The other captive, Umar Abor, said “almost all our comrades are leaving the Sambisa because of constant attacks by snakes and bees”. Many accuse Boko Haram leaders of having brought the plague upon themselves by kidnapping and killing civilians. The Civilian JTF volunteers agree that fighters have been fleeing the forest in growing numbers over the past two weeks, and were helping the security forces find weapons caches.

  34. Oje says:

    If this is not indicative that Boko Haram is on the verge of collapse then i dont know what is.

    Back to our moribound airforce i have to say this: The “stop gap” aquisition of those propeller airplanes we call fighter effectively killed any hope of Nigeria acquiring any 4th Gen fighter for at least a decade or more. Nigerias airforce does have the second largest and most advanced Helicopter Gunships after South Africa. For airlift and transport Nigeria has the most Cargo/transport aircrafts with about 8 in service.

    • Augustine says:

      Oga Oje, na waah o ! How do you know NAF won’t buy 4th Gen Jet till 2024 ? ? ?

      F-7NI is the stop gap, not Super Tucano. NAF paid for F-8 III with BVR capability, but cancelled the contract.

      In my opinion, Algerian Super-Hinds are superior to the ‘No-where-to-be-found-in-moment-of-need’ NAF Mi-24/35 Hinds. Probably NAF’s best two Hind versions were the ones Boko busted right under our air marshals’ noses inside our own airbase.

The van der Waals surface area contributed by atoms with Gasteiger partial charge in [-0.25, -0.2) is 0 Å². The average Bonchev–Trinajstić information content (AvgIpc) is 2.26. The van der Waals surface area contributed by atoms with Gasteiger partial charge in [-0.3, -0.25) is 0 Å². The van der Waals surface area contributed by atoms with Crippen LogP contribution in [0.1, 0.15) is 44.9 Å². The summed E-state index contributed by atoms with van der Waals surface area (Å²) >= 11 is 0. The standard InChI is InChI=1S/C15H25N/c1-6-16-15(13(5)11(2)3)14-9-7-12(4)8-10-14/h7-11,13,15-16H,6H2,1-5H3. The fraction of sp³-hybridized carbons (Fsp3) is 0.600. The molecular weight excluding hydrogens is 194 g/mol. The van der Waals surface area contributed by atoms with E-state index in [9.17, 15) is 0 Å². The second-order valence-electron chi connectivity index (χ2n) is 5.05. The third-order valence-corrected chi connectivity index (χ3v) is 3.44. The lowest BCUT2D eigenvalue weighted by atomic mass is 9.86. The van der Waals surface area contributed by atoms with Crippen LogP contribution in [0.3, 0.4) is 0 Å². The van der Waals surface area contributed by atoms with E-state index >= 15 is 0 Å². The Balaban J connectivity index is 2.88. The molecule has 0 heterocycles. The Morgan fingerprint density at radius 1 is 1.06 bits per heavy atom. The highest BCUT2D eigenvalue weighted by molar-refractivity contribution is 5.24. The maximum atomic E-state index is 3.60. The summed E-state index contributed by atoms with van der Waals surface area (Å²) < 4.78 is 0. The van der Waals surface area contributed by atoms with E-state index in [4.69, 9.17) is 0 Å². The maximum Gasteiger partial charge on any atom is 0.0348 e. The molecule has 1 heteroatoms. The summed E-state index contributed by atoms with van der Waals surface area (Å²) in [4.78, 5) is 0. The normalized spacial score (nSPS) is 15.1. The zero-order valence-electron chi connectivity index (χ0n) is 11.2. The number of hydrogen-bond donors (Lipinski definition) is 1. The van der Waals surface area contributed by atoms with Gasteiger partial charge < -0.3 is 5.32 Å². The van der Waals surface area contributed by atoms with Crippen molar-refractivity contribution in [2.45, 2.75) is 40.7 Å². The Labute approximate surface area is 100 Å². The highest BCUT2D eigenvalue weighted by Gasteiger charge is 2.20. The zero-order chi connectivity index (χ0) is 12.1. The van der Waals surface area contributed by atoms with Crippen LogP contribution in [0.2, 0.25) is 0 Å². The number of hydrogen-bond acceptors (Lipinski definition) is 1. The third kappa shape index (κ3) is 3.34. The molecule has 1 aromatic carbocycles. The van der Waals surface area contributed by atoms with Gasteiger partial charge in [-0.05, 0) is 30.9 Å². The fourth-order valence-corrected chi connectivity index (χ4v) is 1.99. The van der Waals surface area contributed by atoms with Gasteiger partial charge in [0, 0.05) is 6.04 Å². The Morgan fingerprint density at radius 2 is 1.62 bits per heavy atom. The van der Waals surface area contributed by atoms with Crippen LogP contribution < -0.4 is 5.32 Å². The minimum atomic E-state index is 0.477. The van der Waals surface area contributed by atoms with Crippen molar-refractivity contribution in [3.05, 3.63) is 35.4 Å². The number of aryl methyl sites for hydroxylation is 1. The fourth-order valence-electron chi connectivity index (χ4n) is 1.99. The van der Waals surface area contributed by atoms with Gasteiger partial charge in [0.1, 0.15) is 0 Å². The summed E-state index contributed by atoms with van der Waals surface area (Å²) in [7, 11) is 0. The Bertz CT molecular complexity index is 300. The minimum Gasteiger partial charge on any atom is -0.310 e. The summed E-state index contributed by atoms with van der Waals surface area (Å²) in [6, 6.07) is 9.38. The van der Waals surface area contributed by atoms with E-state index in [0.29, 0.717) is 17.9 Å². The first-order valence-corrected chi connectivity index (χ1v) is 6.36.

35. asorockweb says:

    ISIL war booty from Mosul and Kirkuk

    The list of military hardware captured after Iraq’s troops fled Mosul and Kirkuk includes,
    * 4,000 medium machine-guns,
    * 1,500 Humvees and other military vehicles,
    * 50 state-of-the-art 155mm GPS-guided artillery pieces which can “aim like a sniper rifle”,
    * 50 T-55 tanks and
    * two helicopters.

    They are also reported to have seized an eyewatering $427m from Mosul’s branch of Iraq’s central bank, boosting their coffers to independence levels

    The fall of Mosul will reverberate across the world for years to come.

    How many Nigerians will die if/when BH gets US$70million from ISIL?

  36. Augustine says:

    WachanGuy says:
    June 27, 2014 at 1:21 am
    However see and understand how quickly the Iraqis are grasping reality and dealing with ISIS. Goes to show how much learning we still have to do as a country.

    If the story below is true, then bad news for Nigerian hopes of grabbing the last 6 ex-Indian Su-30 Flankers from Belarus…not sure news because those jets get linked to a new ‘suspected’ buyer every now and then

    • Bharat says:

      Here is the news related to this
      Iraq got Su-24 jets in the first batch.

    • Are James says:

      The point here also is that those jets are not being piloted by Iraqis. If you are serious about providing air power for your COIN campaign in a context where the enemy is wasting hundreds of civilian lives every month, you don’t wait to get all pilots trained before acting. You can buy the second hand jets and contract the pilots in a PMC arrangement to deliver the blows while the longer term acquisition proceeds apace.

      • peccavi says:

        I withhold comments
        Let me ask a question.